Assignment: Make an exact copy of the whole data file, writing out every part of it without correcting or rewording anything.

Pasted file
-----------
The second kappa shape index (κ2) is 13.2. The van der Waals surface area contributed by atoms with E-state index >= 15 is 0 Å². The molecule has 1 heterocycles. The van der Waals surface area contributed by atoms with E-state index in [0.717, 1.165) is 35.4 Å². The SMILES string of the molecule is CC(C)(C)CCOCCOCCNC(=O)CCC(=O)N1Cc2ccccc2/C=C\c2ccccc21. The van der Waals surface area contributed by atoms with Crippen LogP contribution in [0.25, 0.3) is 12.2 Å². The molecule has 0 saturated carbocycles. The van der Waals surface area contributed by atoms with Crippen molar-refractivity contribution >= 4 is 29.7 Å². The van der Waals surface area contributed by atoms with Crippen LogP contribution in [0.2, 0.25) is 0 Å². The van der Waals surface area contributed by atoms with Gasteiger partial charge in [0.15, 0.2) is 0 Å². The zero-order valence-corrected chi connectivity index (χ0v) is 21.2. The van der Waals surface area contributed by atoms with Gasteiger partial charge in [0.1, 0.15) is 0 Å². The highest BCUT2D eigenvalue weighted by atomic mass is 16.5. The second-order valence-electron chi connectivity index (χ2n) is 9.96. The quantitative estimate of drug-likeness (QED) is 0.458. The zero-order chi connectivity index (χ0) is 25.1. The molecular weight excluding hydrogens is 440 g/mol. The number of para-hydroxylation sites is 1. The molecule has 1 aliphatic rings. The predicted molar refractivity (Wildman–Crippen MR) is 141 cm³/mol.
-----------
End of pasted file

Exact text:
The second kappa shape index (κ2) is 13.2. The van der Waals surface area contributed by atoms with E-state index >= 15 is 0 Å². The molecule has 1 heterocycles. The van der Waals surface area contributed by atoms with E-state index in [0.717, 1.165) is 35.4 Å². The SMILES string of the molecule is CC(C)(C)CCOCCOCCNC(=O)CCC(=O)N1Cc2ccccc2/C=C\c2ccccc21. The van der Waals surface area contributed by atoms with Crippen LogP contribution in [0.25, 0.3) is 12.2 Å². The molecule has 0 saturated carbocycles. The van der Waals surface area contributed by atoms with Crippen molar-refractivity contribution >= 4 is 29.7 Å². The van der Waals surface area contributed by atoms with Crippen LogP contribution in [0.2, 0.25) is 0 Å². The van der Waals surface area contributed by atoms with Gasteiger partial charge in [0.15, 0.2) is 0 Å². The zero-order valence-corrected chi connectivity index (χ0v) is 21.2. The van der Waals surface area contributed by atoms with Gasteiger partial charge in [0.1, 0.15) is 0 Å². The highest BCUT2D eigenvalue weighted by atomic mass is 16.5. The second-order valence-electron chi connectivity index (χ2n) is 9.96. The quantitative estimate of drug-likeness (QED) is 0.458. The zero-order chi connectivity index (χ0) is 25.1. The molecular weight excluding hydrogens is 440 g/mol. The number of para-hydroxylation sites is 1. The molecule has 1 aliphatic rings. The predicted molar refractivity (Wildman–Crippen MR) is 141 cm³/mol.